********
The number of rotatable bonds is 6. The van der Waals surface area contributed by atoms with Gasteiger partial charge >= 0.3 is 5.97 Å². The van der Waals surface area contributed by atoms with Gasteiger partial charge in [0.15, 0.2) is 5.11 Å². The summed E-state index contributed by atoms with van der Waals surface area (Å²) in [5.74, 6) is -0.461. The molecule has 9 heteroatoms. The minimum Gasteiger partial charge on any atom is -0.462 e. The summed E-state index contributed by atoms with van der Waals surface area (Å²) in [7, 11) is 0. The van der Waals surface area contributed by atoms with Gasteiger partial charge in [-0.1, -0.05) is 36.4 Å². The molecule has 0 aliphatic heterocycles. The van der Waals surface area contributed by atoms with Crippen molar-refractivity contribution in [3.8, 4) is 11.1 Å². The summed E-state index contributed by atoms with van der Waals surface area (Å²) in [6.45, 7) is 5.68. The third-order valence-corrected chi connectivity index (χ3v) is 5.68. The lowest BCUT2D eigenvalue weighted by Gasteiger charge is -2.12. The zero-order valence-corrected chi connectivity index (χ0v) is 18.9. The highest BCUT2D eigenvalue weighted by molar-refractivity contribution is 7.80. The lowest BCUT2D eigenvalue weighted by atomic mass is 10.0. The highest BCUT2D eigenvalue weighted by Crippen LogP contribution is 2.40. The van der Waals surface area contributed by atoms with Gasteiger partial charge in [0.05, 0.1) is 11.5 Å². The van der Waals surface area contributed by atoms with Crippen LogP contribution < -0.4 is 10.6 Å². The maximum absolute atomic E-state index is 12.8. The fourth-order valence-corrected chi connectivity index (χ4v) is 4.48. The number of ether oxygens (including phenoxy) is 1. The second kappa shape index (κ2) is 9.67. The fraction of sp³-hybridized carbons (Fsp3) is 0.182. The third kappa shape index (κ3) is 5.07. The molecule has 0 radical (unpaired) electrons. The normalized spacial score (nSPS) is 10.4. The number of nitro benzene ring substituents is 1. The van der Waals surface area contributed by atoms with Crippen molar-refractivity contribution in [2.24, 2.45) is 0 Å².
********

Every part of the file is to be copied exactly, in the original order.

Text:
The number of rotatable bonds is 6. The van der Waals surface area contributed by atoms with Gasteiger partial charge >= 0.3 is 5.97 Å². The van der Waals surface area contributed by atoms with Gasteiger partial charge in [0.15, 0.2) is 5.11 Å². The summed E-state index contributed by atoms with van der Waals surface area (Å²) in [5.74, 6) is -0.461. The molecule has 9 heteroatoms. The minimum Gasteiger partial charge on any atom is -0.462 e. The summed E-state index contributed by atoms with van der Waals surface area (Å²) in [7, 11) is 0. The van der Waals surface area contributed by atoms with Gasteiger partial charge in [-0.1, -0.05) is 36.4 Å². The molecule has 0 aliphatic heterocycles. The van der Waals surface area contributed by atoms with Crippen molar-refractivity contribution in [3.8, 4) is 11.1 Å². The summed E-state index contributed by atoms with van der Waals surface area (Å²) in [6.45, 7) is 5.68. The third-order valence-corrected chi connectivity index (χ3v) is 5.68. The lowest BCUT2D eigenvalue weighted by Gasteiger charge is -2.12. The zero-order valence-corrected chi connectivity index (χ0v) is 18.9. The highest BCUT2D eigenvalue weighted by molar-refractivity contribution is 7.80. The lowest BCUT2D eigenvalue weighted by atomic mass is 10.0. The highest BCUT2D eigenvalue weighted by Crippen LogP contribution is 2.40. The van der Waals surface area contributed by atoms with Gasteiger partial charge in [0.05, 0.1) is 11.5 Å². The van der Waals surface area contributed by atoms with Crippen LogP contribution < -0.4 is 10.6 Å². The maximum absolute atomic E-state index is 12.8. The fourth-order valence-corrected chi connectivity index (χ4v) is 4.48. The number of ether oxygens (including phenoxy) is 1. The second kappa shape index (κ2) is 9.67. The fraction of sp³-hybridized carbons (Fsp3) is 0.182. The third kappa shape index (κ3) is 5.07. The molecule has 0 radical (unpaired) electrons. The normalized spacial score (nSPS) is 10.4. The number of nitro benzene ring substituents is 1. The van der Waals surface area contributed by atoms with Crippen molar-refractivity contribution in [2.24, 2.45) is 0 Å².